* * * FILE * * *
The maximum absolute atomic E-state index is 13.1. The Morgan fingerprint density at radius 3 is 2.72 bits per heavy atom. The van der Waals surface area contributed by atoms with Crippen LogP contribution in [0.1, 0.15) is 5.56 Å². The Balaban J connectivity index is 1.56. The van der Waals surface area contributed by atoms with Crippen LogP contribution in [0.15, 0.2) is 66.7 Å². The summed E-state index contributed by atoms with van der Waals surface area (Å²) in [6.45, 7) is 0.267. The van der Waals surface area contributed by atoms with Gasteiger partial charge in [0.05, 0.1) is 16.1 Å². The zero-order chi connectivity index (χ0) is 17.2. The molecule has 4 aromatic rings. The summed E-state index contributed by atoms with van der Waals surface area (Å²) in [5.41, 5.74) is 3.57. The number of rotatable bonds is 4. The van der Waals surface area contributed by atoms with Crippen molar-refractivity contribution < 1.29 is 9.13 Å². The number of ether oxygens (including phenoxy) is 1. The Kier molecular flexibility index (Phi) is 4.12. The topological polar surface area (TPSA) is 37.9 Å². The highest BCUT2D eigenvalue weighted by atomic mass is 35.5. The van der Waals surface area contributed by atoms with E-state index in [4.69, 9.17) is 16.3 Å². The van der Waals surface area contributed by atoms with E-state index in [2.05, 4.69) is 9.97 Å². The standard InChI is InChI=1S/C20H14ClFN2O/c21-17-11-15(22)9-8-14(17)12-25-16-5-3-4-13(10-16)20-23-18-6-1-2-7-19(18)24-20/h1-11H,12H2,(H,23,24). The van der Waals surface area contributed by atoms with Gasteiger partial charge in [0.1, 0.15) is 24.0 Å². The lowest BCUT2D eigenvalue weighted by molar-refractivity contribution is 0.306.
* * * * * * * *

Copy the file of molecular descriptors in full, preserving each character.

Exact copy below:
The maximum absolute atomic E-state index is 13.1. The Morgan fingerprint density at radius 3 is 2.72 bits per heavy atom. The van der Waals surface area contributed by atoms with Crippen LogP contribution in [0.1, 0.15) is 5.56 Å². The Balaban J connectivity index is 1.56. The van der Waals surface area contributed by atoms with Crippen LogP contribution in [0.15, 0.2) is 66.7 Å². The summed E-state index contributed by atoms with van der Waals surface area (Å²) in [6.45, 7) is 0.267. The van der Waals surface area contributed by atoms with Gasteiger partial charge in [0.05, 0.1) is 16.1 Å². The zero-order chi connectivity index (χ0) is 17.2. The molecule has 4 aromatic rings. The summed E-state index contributed by atoms with van der Waals surface area (Å²) in [5.41, 5.74) is 3.57. The number of rotatable bonds is 4. The van der Waals surface area contributed by atoms with Crippen molar-refractivity contribution < 1.29 is 9.13 Å². The number of ether oxygens (including phenoxy) is 1. The Kier molecular flexibility index (Phi) is 4.12. The topological polar surface area (TPSA) is 37.9 Å². The highest BCUT2D eigenvalue weighted by atomic mass is 35.5. The van der Waals surface area contributed by atoms with E-state index in [4.69, 9.17) is 16.3 Å². The van der Waals surface area contributed by atoms with E-state index in [2.05, 4.69) is 9.97 Å². The standard InChI is InChI=1S/C20H14ClFN2O/c21-17-11-15(22)9-8-14(17)12-25-16-5-3-4-13(10-16)20-23-18-6-1-2-7-19(18)24-20/h1-11H,12H2,(H,23,24). The van der Waals surface area contributed by atoms with Gasteiger partial charge in [0.1, 0.15) is 24.0 Å². The lowest BCUT2D eigenvalue weighted by molar-refractivity contribution is 0.306.